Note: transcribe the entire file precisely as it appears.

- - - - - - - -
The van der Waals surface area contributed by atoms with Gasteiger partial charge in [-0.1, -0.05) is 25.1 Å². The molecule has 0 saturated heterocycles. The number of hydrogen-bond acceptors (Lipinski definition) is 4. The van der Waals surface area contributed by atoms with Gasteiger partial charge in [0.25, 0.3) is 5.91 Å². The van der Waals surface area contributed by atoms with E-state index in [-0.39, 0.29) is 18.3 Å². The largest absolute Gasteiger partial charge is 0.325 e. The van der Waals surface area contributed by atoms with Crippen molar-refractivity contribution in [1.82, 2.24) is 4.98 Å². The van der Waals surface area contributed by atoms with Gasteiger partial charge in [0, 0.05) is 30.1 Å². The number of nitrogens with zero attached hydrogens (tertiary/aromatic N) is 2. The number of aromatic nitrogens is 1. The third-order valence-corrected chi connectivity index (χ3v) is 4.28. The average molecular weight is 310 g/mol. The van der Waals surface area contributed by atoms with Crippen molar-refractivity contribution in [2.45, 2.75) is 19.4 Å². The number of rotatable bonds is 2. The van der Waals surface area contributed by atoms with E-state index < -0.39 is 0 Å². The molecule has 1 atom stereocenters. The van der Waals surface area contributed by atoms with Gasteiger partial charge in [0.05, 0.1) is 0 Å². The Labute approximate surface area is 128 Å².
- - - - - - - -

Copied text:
The van der Waals surface area contributed by atoms with Gasteiger partial charge in [-0.1, -0.05) is 25.1 Å². The molecule has 0 saturated heterocycles. The number of hydrogen-bond acceptors (Lipinski definition) is 4. The van der Waals surface area contributed by atoms with Gasteiger partial charge in [0.25, 0.3) is 5.91 Å². The van der Waals surface area contributed by atoms with E-state index in [-0.39, 0.29) is 18.3 Å². The largest absolute Gasteiger partial charge is 0.325 e. The van der Waals surface area contributed by atoms with Crippen molar-refractivity contribution in [1.82, 2.24) is 4.98 Å². The van der Waals surface area contributed by atoms with Gasteiger partial charge in [0, 0.05) is 30.1 Å². The number of nitrogens with zero attached hydrogens (tertiary/aromatic N) is 2. The number of aromatic nitrogens is 1. The third-order valence-corrected chi connectivity index (χ3v) is 4.28. The average molecular weight is 310 g/mol. The van der Waals surface area contributed by atoms with Crippen molar-refractivity contribution in [2.45, 2.75) is 19.4 Å². The number of rotatable bonds is 2. The van der Waals surface area contributed by atoms with E-state index < -0.39 is 0 Å². The molecule has 1 atom stereocenters. The van der Waals surface area contributed by atoms with Gasteiger partial charge in [0.05, 0.1) is 0 Å². The Labute approximate surface area is 128 Å².